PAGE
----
Birds of Nebraska: Newspaper Accounts, 1854-1923

Editor [possibly Miles Greenleaf]. August 7, 1921. Omaha Sunday World-Herald 56(45): 8-E. A nature editorial.

The Sensitive Partridge Pea.

Along the railroad tracks and where grading and the addition of sand have changed the soil, grows in a long fringy border a plant with very abundant dainty leaves often divided into twenty pairs of small, linear, sensitive leaflets which, when handled, close and droop along the slender stem as if sorrowing at rough treatment. Alternating with the leaves are auxiliary flower stalks pendent from which are graceful yellow blossoms, two of the five petals touched with red at the base, and the ten stamens of a deeper, richer red and enclosing the one green pistil. This dainty blossom might well be adopted as the flower of Ak-Sar-Ben, as it combines the three colors, red, yellow and green, and enlivens the roadways through the hottest of the summer months, cheerfully enduring the rays of the sun, and although drooping when first picked, reviving when put in water, and continuing to open up new blossoms for days.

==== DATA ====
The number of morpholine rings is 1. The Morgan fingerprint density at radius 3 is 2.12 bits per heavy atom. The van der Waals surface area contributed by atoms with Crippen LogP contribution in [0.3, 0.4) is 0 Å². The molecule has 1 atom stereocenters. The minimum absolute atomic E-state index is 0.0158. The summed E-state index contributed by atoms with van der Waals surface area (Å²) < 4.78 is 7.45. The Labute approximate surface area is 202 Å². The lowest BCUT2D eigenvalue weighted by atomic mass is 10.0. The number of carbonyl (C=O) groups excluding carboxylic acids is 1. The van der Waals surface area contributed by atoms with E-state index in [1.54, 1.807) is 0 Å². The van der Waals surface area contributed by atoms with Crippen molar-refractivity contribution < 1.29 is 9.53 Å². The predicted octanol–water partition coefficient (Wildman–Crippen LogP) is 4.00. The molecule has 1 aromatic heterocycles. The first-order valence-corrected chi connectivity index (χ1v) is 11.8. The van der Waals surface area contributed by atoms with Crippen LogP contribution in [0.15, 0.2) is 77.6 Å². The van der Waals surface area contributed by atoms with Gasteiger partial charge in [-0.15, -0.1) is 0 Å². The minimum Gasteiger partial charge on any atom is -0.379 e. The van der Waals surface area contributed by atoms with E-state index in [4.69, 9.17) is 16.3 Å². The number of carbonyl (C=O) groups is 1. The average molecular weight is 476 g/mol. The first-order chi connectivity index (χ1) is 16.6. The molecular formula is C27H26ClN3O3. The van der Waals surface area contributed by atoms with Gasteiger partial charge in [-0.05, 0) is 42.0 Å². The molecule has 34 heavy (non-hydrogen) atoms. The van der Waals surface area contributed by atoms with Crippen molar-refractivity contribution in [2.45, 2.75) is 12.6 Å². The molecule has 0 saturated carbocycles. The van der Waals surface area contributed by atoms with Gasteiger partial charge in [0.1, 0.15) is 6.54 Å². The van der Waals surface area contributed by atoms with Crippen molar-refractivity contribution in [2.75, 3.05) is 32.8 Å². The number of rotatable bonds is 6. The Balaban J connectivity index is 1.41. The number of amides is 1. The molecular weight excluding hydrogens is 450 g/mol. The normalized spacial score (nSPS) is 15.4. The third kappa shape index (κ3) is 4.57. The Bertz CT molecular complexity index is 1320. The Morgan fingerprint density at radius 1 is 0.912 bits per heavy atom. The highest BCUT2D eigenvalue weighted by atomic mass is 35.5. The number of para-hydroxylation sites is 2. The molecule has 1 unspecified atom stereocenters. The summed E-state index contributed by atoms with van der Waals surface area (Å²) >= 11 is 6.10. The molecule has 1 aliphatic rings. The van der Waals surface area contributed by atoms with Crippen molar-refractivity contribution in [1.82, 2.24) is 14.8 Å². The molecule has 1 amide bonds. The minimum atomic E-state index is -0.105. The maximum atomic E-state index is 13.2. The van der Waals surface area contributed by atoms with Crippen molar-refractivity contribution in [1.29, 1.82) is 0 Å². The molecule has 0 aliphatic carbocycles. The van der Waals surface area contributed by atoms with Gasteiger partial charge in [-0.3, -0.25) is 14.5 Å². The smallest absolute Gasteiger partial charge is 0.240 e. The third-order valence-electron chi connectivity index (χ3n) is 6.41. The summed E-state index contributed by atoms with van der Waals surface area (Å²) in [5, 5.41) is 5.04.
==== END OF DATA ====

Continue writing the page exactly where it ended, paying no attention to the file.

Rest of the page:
Cassia Chamaecrista, it is called in the Latin tongue - Partridge Pea by the friends of the wayside. It has numerous "relations" all of whom have duties in life other than simply making beautiful the landscape. Its relatives were known originally in the Old World and there introduced into medicinal use, with many oriental names to impress the patient. So far the American species has been allowed to blossom undisturbed while there were enough of its oriental brothers and sisters of the Cassia sub-family and Senna family to supply the medical demand.

Long may it be before the long, waving masses of Partridge Pea have to be sacrificed to the demands of the ills of mankind.